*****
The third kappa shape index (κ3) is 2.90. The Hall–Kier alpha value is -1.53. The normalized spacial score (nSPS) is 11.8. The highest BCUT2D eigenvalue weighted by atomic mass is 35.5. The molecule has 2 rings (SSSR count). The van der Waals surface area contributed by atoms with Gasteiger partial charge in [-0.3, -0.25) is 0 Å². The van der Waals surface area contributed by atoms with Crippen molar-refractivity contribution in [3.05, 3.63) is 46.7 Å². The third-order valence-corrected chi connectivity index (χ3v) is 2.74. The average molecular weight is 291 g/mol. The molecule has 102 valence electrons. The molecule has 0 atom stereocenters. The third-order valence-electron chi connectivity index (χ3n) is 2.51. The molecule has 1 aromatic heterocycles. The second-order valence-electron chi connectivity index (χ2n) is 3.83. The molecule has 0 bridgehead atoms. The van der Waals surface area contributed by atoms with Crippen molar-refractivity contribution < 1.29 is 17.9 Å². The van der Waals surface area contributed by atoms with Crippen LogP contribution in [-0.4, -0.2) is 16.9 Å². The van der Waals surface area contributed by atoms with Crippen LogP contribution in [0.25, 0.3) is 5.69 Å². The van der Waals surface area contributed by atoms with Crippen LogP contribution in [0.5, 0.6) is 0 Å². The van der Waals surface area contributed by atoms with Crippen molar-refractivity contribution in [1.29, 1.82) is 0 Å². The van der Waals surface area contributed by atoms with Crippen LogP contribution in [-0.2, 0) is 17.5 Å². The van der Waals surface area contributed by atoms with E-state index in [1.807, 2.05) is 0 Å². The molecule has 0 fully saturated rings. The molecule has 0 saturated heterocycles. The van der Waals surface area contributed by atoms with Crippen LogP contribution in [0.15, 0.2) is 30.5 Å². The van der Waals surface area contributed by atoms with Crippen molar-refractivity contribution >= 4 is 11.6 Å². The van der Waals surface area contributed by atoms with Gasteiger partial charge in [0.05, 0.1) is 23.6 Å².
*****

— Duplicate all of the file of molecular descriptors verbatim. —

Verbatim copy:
The third kappa shape index (κ3) is 2.90. The Hall–Kier alpha value is -1.53. The normalized spacial score (nSPS) is 11.8. The highest BCUT2D eigenvalue weighted by atomic mass is 35.5. The molecule has 2 rings (SSSR count). The van der Waals surface area contributed by atoms with Gasteiger partial charge in [-0.3, -0.25) is 0 Å². The van der Waals surface area contributed by atoms with Crippen molar-refractivity contribution in [3.05, 3.63) is 46.7 Å². The third-order valence-corrected chi connectivity index (χ3v) is 2.74. The average molecular weight is 291 g/mol. The molecule has 102 valence electrons. The molecule has 0 atom stereocenters. The third-order valence-electron chi connectivity index (χ3n) is 2.51. The molecule has 1 aromatic heterocycles. The second-order valence-electron chi connectivity index (χ2n) is 3.83. The molecule has 0 bridgehead atoms. The van der Waals surface area contributed by atoms with Crippen molar-refractivity contribution < 1.29 is 17.9 Å². The van der Waals surface area contributed by atoms with Crippen LogP contribution in [-0.4, -0.2) is 16.9 Å². The van der Waals surface area contributed by atoms with Crippen LogP contribution in [0.25, 0.3) is 5.69 Å². The van der Waals surface area contributed by atoms with Crippen LogP contribution in [0.5, 0.6) is 0 Å². The van der Waals surface area contributed by atoms with Crippen molar-refractivity contribution in [1.29, 1.82) is 0 Å². The van der Waals surface area contributed by atoms with Crippen LogP contribution in [-0.2, 0) is 17.5 Å². The van der Waals surface area contributed by atoms with E-state index in [1.807, 2.05) is 0 Å². The molecule has 0 fully saturated rings. The molecule has 0 saturated heterocycles. The van der Waals surface area contributed by atoms with Crippen LogP contribution in [0.15, 0.2) is 30.5 Å². The van der Waals surface area contributed by atoms with Crippen molar-refractivity contribution >= 4 is 11.6 Å². The van der Waals surface area contributed by atoms with Gasteiger partial charge in [0.05, 0.1) is 23.6 Å².